In Vietnam she’s the Lady Buddha. In Taiwan temples, she’s often the central deity. These firsthand discoveries inspired further research on Guanyin and the title of my upcoming book, The Female Buddha: Discovering the Heart of Liberation and Love.
When I share these simple experiences from traveling overseas, my friends are delighted to hear the news of a fully empowered image of the awakened feminine. It’s time we receive this celebrated transmission from cultures seeped in the Buddhist tradition.
Why? For the same reason young girls need positive images of female doctors, construction workers and world leaders. And why boys need positive images of male nurses, househusbands and ballet masters. So they believe they can.
We need to know we can. We can embrace the aspiration of freedom from suffering, the aspiration of the clear seeing and the aspiration of an open heart. We need to see it can happen in this body, in this lifetime.
Advertisers understand the not-so-subtle psychological message of a gender image. They overwhelmingly conform to the use of stereotyped social constructs to sell goods and maintain profit margins. The basic tenets of Buddhism ask us to see through all mental constructs to the nature of our mind…that which is without prejudice or construct…Mind that is like the clear blue sky.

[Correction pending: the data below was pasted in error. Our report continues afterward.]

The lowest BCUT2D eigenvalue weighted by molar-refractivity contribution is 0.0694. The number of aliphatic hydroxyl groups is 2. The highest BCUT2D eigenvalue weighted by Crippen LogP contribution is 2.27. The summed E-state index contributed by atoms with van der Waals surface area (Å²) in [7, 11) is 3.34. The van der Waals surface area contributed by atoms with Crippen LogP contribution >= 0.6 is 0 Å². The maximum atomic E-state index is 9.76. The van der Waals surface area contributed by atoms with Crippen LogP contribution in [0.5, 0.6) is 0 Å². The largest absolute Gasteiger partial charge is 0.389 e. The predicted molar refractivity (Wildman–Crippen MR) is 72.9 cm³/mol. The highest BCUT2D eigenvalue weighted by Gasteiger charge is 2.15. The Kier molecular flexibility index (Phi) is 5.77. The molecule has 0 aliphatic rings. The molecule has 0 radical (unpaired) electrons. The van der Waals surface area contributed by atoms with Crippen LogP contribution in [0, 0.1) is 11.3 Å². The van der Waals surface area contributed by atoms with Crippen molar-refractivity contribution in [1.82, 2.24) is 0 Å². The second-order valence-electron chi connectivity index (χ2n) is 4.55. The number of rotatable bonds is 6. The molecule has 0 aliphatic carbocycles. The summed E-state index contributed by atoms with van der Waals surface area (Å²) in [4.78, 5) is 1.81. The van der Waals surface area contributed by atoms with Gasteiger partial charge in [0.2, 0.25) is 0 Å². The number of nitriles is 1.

Opening to diverse possibilities is like immersing yourself in a foreign country. We gain a broader perspective of what is possible in our lives and our communities. Ways of being are challenged and minds are blown open. Experiencing a female Buddha is a Zen koan. What does she mean in my life?
When looking for Quan Am (Guanyin) in Cholon, the Chinese district of Ho Chi Minh, we asked strangers for directions. Those who spoke some English would excitedly punctuate their words, “Oh, you mean the female Buddha?” or “The lady Buddha? She’s that way.” She has entered the common vernacular of the people.
Later we would meet both men and women who shared tremendous enthusiasm for their personal deity, Quan Am. In the pouring rain during our four days in Hue, I tried to capture a decent shot of her several hundred foot tall figure overlooking the hills of the city. Unsuccessful, I could only marvel at the distant image blessing her community with equanimity.
The Bodhisattva’s symbolic resurgence in these large statues sprinkled across Vietnam follows years of devastating loss and death in a country torn by war. The faith of many unshaken, her image represents the perennial flowering of Buddha Nature, the truth of our basic goodness beyond all constructs.